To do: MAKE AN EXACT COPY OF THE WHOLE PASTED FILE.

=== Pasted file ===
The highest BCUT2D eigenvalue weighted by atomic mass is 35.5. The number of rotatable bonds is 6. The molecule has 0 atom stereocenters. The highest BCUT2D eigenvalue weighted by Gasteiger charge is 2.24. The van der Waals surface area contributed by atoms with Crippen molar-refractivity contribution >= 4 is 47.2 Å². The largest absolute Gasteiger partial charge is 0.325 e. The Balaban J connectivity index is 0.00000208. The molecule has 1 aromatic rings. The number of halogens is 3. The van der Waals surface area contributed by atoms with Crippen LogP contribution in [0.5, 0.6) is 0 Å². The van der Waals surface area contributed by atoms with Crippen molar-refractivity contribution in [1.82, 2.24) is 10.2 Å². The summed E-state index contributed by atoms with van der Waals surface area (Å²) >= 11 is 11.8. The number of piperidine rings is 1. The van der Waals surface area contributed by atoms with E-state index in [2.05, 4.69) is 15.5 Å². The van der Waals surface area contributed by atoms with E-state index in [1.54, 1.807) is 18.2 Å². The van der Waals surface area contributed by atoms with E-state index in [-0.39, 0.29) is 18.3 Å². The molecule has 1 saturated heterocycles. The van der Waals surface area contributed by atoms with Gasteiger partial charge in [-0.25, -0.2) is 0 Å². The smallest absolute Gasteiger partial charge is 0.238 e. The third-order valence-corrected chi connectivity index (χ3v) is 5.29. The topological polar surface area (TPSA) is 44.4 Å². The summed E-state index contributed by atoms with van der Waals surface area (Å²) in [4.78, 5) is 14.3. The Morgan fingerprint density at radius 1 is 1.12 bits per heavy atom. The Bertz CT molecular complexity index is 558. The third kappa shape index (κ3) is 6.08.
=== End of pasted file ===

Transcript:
The highest BCUT2D eigenvalue weighted by atomic mass is 35.5. The number of rotatable bonds is 6. The molecule has 0 atom stereocenters. The highest BCUT2D eigenvalue weighted by Gasteiger charge is 2.24. The van der Waals surface area contributed by atoms with Crippen molar-refractivity contribution >= 4 is 47.2 Å². The largest absolute Gasteiger partial charge is 0.325 e. The Balaban J connectivity index is 0.00000208. The molecule has 1 aromatic rings. The number of halogens is 3. The van der Waals surface area contributed by atoms with Crippen LogP contribution in [0.5, 0.6) is 0 Å². The van der Waals surface area contributed by atoms with Crippen molar-refractivity contribution in [1.82, 2.24) is 10.2 Å². The summed E-state index contributed by atoms with van der Waals surface area (Å²) >= 11 is 11.8. The number of piperidine rings is 1. The van der Waals surface area contributed by atoms with E-state index in [2.05, 4.69) is 15.5 Å². The van der Waals surface area contributed by atoms with E-state index in [1.54, 1.807) is 18.2 Å². The van der Waals surface area contributed by atoms with E-state index in [-0.39, 0.29) is 18.3 Å². The molecule has 1 saturated heterocycles. The van der Waals surface area contributed by atoms with Gasteiger partial charge in [-0.25, -0.2) is 0 Å². The smallest absolute Gasteiger partial charge is 0.238 e. The third-order valence-corrected chi connectivity index (χ3v) is 5.29. The topological polar surface area (TPSA) is 44.4 Å². The summed E-state index contributed by atoms with van der Waals surface area (Å²) in [4.78, 5) is 14.3. The Morgan fingerprint density at radius 1 is 1.12 bits per heavy atom. The Bertz CT molecular complexity index is 558. The third kappa shape index (κ3) is 6.08.